Personal safety

Before you grab that spray bottle or can of dust off the shelf and head out to the garden, pause to check your personal attire. No matter how innocuous the pesticide, you must protect yourself from potential harm. Here's what you need:

  • Long sleeves: Cover your arms and legs completely. If you're spraying trees, wear a raincoat with a hood for extra protection.
  • Shoes: No sandals, please, and don't forget the socks.
  • Hat: Your scalp absorbs chemicals easily. Also remember to cover your neck.
  • Gloves: I use disposable rubber gloves, especially when measuring and mixing concentrated pesticides with water.
  • Goggles: Eyeglasses aren't enough. Use safety goggles that enclose your eyes and protect them from spray.
  • Dust mask or respirator: Protect your lungs and sensitive membranes from damage. Use a special respirator with filters (available from garden centers, farm supply outlets, and mail-order catalogs) when spraying pesticides. A dust mask is helpful only when you're applying nontoxic dusts to prevent inhalation.

Other toxic chemicals

Many chemicals — both natural and can depend on the sensitivity of different test synthetic — are toxic to one degree or another. animals and on the way the pesticide is formu-The following table shows the oral LD50 of some lated. Note: The ones marked with an asterisk common household and garden chemicals. The (*) are considered to be acceptable for use in lower the LD50, the more toxic the substance. organic gardens. Note the range for some chemicals, which

Chemical

Acute Oral LD50 (mg/kg Body Weight)

Nicotine

10

Copper sulfate

11 (human) to 472 (rats)

Kerosene

50

Chlorpyrifos (Dursban)

96to 272

Phosmet (Imidan)

150

Ryania

150 (dogs) to 2,500 (guinea pigs)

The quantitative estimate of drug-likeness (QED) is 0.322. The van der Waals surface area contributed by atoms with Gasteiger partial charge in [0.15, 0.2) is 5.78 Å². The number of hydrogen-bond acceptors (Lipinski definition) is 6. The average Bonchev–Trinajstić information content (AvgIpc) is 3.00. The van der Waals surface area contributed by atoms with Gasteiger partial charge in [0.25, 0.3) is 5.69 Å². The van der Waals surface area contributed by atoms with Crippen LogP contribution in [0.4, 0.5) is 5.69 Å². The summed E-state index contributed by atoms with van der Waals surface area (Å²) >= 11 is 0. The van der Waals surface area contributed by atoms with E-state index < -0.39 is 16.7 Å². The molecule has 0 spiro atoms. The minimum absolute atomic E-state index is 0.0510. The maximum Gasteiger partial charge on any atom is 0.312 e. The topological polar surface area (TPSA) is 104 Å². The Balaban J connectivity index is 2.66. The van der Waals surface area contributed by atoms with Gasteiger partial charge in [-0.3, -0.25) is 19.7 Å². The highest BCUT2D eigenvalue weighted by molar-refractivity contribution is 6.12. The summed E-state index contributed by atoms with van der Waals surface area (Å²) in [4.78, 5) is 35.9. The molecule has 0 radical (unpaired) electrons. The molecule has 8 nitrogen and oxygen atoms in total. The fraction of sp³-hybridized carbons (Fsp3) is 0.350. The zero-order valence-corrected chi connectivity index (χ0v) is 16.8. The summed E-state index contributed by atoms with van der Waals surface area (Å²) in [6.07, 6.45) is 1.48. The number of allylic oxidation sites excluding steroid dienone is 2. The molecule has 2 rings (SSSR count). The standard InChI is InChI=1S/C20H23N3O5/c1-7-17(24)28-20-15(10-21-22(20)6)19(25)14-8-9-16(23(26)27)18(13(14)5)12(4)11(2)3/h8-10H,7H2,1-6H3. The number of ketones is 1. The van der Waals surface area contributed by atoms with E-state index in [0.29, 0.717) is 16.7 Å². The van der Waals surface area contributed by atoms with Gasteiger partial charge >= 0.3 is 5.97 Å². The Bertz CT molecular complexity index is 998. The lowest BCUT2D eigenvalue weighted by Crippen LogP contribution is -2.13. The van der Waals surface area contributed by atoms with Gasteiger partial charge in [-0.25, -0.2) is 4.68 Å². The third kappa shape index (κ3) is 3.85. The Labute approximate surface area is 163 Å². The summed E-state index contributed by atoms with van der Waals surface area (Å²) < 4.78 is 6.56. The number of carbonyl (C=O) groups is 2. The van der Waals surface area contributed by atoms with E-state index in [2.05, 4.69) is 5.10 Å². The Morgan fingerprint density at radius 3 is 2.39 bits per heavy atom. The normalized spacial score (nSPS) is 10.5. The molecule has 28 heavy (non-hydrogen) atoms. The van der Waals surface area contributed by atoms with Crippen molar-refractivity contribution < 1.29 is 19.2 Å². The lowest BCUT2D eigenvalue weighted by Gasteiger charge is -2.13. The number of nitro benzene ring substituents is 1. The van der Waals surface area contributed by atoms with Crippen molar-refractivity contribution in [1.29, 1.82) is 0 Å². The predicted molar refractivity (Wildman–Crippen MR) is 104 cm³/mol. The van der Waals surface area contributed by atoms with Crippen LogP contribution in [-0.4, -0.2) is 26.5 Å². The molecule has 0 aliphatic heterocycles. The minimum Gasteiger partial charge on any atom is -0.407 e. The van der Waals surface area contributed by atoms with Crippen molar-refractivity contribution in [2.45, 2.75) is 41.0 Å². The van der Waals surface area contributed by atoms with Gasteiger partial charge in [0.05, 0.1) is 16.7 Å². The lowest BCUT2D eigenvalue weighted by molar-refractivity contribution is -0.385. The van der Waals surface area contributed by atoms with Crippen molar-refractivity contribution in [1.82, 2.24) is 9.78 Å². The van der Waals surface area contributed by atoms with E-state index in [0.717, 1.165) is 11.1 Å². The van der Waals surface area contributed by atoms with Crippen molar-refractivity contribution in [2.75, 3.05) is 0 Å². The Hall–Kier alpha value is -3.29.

*Caffeine

200

*Pyrethrins

200 to 2,600

Carbaryl (Sevin)

246

Aspirin

1,200

*Sabadilla

2,500 to 4,000

Table salt

3,320

*Azadirachtin (neem)

3,500

Glyphosate (Roundup)

5,400

* Bacillus thuringiensis

>5,500

*Insecticidal soap

>5,500

*Sulfur

>5,500

Sources: The Extension Toxicology Network (EXTOXNET) and Ball Pest & Disease Manual, by Charles C. Powell and Richard K. Lindquist (Ball Publishing).

Most pesticide injuries occur during mixing, while you're preparing to spray. Put on your gear before you get started. Always mix and pour chemicals, including organic pesticides, in a well-ventilated area where accidental spillage won't contaminate or damage food or personal property. Even something as nontoxic as diatomaceous earth can irritate your lungs, and spilled oil can ruin your clothes. Following are other points to keep in mind:

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  • Don't use your kitchen measuring cups and spoons; buy a separate set for garden use.
  • Clear all toys and other stuff out of the area you plan to spray, including the areas where the spray may drift (check the wind direction).
  • Don't allow pets or other people into the area while you're spraying, and keep them out for the duration recommended on the product label.
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